The Whangie is a medium-length, family-friendly Loch Lomond hike to a unique rock formation. The rocks are perfectly shaped and sized for kids of all ages to climb up and explore.
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The hike begins by hopping over an old stone fence to get to a marshy meadow; you keep your feet dry by walking on a wooden pathway. Hopping over yet another fence takes you the actual trail which slowly works its way up the side of Auchineden Hill.
The Whangie hiking trail is nice and wide allowing for easy family conversation. The trail is lined with about a million ferns and lots of wildflowers, including several very showy pink fox gloves.
The hills of the Scottish Highlands loom large in the distance to the north and once you get high enough, Loch Lomond and its many islands comes into view as well. The large hill on the right of the Loch is Conic Hill (which is another good family-friendly Loch Lomond hike).
At the far end of the loop, you turn a corner and run right into “The Whangie”; a super-fun rock formation which literally appears out of nowhere.
There is a huge cliff face up against the hills, with many large rocks laying at its feet (presumably they have broken off over the years). The rocks are the perfect size for kids to run around, explore and climb up and over. The perfect natural playground – your kids will love it!
The cliff face looks like it’s embedded into the side of the hill, but it’s not. You can walk behind it through a very narrow little ravine! Who knew?!? Finding the ravine was such a great surprise and it was a lot of fun walking through it. Finding large patches of clover inside the canyon was a fun bonus for the kids – no four-leaf clovers though…
Walking through the canyon takes you back to the spot where you first encounter The Whangie, so you’ll need to walk through the rocks again to continue along the loop. The trail continues upwards a short while longer until you reach the summit of Auchineden Hill, allowing for amazing 360-degree views of the land where the Scottish Lowlands meets the Scottish Highlands.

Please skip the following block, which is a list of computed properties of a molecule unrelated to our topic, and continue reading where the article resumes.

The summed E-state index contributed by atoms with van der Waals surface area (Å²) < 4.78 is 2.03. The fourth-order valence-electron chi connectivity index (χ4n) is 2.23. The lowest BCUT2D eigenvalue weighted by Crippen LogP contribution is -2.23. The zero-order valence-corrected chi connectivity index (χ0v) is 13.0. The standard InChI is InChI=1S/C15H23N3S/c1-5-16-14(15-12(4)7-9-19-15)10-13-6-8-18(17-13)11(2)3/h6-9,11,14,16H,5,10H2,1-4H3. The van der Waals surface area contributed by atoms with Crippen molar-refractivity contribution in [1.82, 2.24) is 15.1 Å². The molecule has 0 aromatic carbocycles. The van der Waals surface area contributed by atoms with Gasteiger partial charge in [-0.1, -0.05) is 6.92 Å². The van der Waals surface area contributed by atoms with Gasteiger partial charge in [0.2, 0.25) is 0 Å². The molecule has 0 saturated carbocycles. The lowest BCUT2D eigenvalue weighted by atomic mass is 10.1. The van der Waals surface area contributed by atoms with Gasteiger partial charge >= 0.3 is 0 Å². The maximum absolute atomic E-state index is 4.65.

The trail starts to descend slowly at this stage and the views remain spectacular as the trail is lined with mainly grass and small shrubs. The trail is perfect for kids to run ahead as you can see them for miles. Just watch out for big puddles of mud that randomly appear throughout the hillside.
The Whangie Hike Stats
Distance: The total round trip of this Loch Lomond walk was 3.5 miles / 5.6km.
Elevation Gain: The walk to The Whangie is a slow and steady incline up the side of Auchineden Hill. Although the uphill never lets up, it’s really not that hard. The section between The Whangie and the summit of Auchineden Hill is the steepest, but it’s not very long. We recorded the total elevation gain of this hike as 670 feet / 205m.
Difficulty: We’d rate The Whangie Walk as ‘moderate’. It’s actually a pretty easy hike, but we’ll rank it as moderate due to its length.
Our 3 & 5 year old kids did this entire hike themselves, with very little difficulty. We encountered many families on the trail and all the other kids were doing the hike themselves as well.
Duration: This hike took us 3 hours and 10 minutes to complete, which is slightly slower than their typical pace. Without kids, we could have completed this hike in about an hour.
The Whangie Location